Almost exactly a month ago, I put this feature's spotlight on a couple old school Marvel cartoons to fit that week's Thor-honoring theme. Now, here's another Marvel movie and the subject's relevant once more. In a month or so, Captain America will be on screens and we'll round out the trifecta with a third part. Man... remember the days when you'd maybe only get one of these a year?
Anyway, the two toons we're looking at today are especially relevant to myself. They come from the days of my own misspent youth in the 90s...
Straight up, I’ll admit that this show maybe hasn’t aged quite well. It didn't go for a timeless look and feel like Batman: the Animated Series did and it’s consequently the more dated of the two, now. Instead of going for a cumulative adaptation that captured all eras of these heroes at once, it was an almost direct translation of the contemporary comics. Thus, it’s got probably the densest concentration of easter eggs in any comics-based toon, ever. The staff was a bunch of hardcore fans of the comic and they tried to pack in as many winks and nods as they could possibly get away with. The result might've been confusing to some, but lil' Tommy P was utterly intrigued; so much so that I just had to find out the stories behind the cameos by picking up the comics.
There’s no denying that this won over a generation of kids to fandom and planted seeds that are still blossoming. Without this, you wouldn't have the years of X-Men movies that are still going strong today. And this one wasn't the one to do that because it happened to fit into some inevitability. There’s a reason that the Marvel Action Hour and the first Avengers cartoon didn’t take off like this did and there’s a reason other early 90s juggernauts like Power Rangers and Captain Planet haven’t made nearly as lasting an impression on pop culture. If you were a kid back then, this felt edgier and far more fascinating than any other show on Saturday morning. Actually, I suspect it was one of the last gasps of creative freedom American kids entertainment enjoyed before the defanging and declawing that Lieberman’s party-poopers instigated around '93. For years afterward, there's no way you could've gotten away with something as ballsy as killing off Morph in the first episode.
Even the theme song had edge...
I’ll always have a big soft spot for this because it turned me from a dabbler into a lifelong comics fanatic. I’ve noticed some backlash arise in some spots against this show and, no matter how different this may look to adult fans now, I’m not going to subtract any points from it. My career draws a clear, straight line to this point of origin, and I strongly doubt any subsequent iterations would’ve had as profound an effect on me if I’d been born a few years later.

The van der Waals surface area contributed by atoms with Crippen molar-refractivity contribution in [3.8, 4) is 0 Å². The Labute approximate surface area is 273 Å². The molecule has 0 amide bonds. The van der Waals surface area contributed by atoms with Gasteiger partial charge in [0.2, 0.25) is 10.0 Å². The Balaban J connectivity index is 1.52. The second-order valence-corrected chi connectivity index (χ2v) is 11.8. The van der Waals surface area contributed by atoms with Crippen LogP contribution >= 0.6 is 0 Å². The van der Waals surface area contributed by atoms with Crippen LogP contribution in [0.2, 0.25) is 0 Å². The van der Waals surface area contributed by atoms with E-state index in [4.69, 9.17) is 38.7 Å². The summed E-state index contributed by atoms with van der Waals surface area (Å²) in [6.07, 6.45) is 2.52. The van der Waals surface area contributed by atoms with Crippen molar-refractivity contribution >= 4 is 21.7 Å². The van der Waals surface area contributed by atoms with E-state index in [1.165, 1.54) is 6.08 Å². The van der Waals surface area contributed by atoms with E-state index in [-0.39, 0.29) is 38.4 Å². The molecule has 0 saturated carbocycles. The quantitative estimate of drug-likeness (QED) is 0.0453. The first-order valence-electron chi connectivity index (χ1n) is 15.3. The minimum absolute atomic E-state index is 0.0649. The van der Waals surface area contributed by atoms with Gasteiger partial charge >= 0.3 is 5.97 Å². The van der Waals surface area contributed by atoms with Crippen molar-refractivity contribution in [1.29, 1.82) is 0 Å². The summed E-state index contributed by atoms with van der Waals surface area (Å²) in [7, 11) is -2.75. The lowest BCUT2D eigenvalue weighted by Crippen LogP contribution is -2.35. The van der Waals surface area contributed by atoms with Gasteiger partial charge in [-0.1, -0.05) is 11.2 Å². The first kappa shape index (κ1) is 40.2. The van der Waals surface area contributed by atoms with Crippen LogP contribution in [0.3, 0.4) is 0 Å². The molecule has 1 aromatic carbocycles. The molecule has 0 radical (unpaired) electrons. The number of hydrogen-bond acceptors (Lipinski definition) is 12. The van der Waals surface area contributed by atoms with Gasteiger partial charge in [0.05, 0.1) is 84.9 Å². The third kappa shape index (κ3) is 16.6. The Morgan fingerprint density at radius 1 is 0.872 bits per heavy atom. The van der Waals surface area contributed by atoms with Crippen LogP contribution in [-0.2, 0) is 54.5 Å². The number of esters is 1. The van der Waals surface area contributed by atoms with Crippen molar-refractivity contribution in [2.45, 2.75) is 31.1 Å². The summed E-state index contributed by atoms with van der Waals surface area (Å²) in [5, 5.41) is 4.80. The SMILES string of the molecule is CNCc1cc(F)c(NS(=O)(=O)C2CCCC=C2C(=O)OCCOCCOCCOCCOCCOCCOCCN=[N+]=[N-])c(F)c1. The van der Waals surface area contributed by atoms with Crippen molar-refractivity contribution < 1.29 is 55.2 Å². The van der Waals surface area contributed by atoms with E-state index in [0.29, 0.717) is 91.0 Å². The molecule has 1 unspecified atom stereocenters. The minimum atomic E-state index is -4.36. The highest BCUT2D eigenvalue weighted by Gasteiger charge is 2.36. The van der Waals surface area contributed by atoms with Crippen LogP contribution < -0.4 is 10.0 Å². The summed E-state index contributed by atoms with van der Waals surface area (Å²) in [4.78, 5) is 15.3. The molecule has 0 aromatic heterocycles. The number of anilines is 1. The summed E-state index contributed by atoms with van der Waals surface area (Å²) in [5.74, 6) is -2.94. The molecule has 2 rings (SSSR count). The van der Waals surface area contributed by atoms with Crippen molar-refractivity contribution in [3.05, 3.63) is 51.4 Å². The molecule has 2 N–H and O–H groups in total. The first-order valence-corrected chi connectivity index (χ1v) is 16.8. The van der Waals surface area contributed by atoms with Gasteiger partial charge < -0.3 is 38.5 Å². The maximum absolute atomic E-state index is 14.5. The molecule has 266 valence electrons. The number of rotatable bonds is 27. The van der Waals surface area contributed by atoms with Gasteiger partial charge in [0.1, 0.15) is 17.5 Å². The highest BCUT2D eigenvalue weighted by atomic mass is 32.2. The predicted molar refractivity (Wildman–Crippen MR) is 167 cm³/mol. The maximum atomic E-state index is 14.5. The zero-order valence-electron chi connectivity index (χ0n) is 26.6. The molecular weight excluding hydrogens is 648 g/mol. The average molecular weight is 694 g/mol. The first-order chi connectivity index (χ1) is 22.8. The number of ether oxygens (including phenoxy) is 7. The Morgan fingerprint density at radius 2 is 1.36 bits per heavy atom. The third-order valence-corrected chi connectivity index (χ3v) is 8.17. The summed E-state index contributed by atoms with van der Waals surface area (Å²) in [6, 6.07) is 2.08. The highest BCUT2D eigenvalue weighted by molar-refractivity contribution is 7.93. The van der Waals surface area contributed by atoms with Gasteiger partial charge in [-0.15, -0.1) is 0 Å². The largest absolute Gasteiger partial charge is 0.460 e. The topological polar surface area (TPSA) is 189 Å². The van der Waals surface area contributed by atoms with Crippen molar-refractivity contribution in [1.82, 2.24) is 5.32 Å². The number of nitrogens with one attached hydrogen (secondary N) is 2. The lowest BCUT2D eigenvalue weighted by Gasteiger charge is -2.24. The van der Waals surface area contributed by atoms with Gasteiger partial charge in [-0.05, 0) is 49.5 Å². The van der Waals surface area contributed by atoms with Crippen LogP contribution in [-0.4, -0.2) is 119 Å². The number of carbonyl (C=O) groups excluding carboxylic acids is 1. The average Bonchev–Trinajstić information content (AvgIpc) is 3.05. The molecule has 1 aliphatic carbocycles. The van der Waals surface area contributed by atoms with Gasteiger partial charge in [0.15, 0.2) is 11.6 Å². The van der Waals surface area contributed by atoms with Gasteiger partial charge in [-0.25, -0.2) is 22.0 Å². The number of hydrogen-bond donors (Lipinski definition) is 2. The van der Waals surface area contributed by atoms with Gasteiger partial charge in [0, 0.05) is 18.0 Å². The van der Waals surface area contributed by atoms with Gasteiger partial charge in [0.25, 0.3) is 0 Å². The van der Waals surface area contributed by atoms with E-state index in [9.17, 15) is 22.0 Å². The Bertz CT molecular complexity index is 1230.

The ying to X-Men’s yang in this greater circle of the 90s. Coming after Lieberman’s aforementioned crackdown, the toon's far more constrained, content-wise. Actually, let me put it this way… Spider-Man was barred from actually hitting anybody. Standards and practices didn’t think that was O.K. When you’ve got a show like this where the hero can’t physically fight his villains, you’ve got to think of some alternatives to create conflict. In this case, the crew embraced the soap operatic nature of Spidey full on, pulling it in deep like a reunited lover.
Man, even Peter Parker's hairdo looked like it'd been done up by General Hospital's staff stylist.
As much icky romance as there was in X-Men, this had a far higher concentration of kooties. I swear, it felt like every villain in this show - - from Kraven to Morbius to the Lizard - - could only be defeated by Spidey putting on the relationship counselor’s hat and reconciling them with their wives or girlfriends. Bad guys were beaten with kisses, not punches. I think the only villain who didn’t have a little woman waiting for him was Carnage, which made the options of how to beat the guy even more limited. It's a mind-looping paradox to have a serial killer possessed by a bloodthirsty parasite who can’t actually cut anybody on screen, let alone kill them. Such was the "neither, nor" quality of this toon.
At least the theme song was kind-of cool (and very randomly composed by Aerosmith's guitarist)...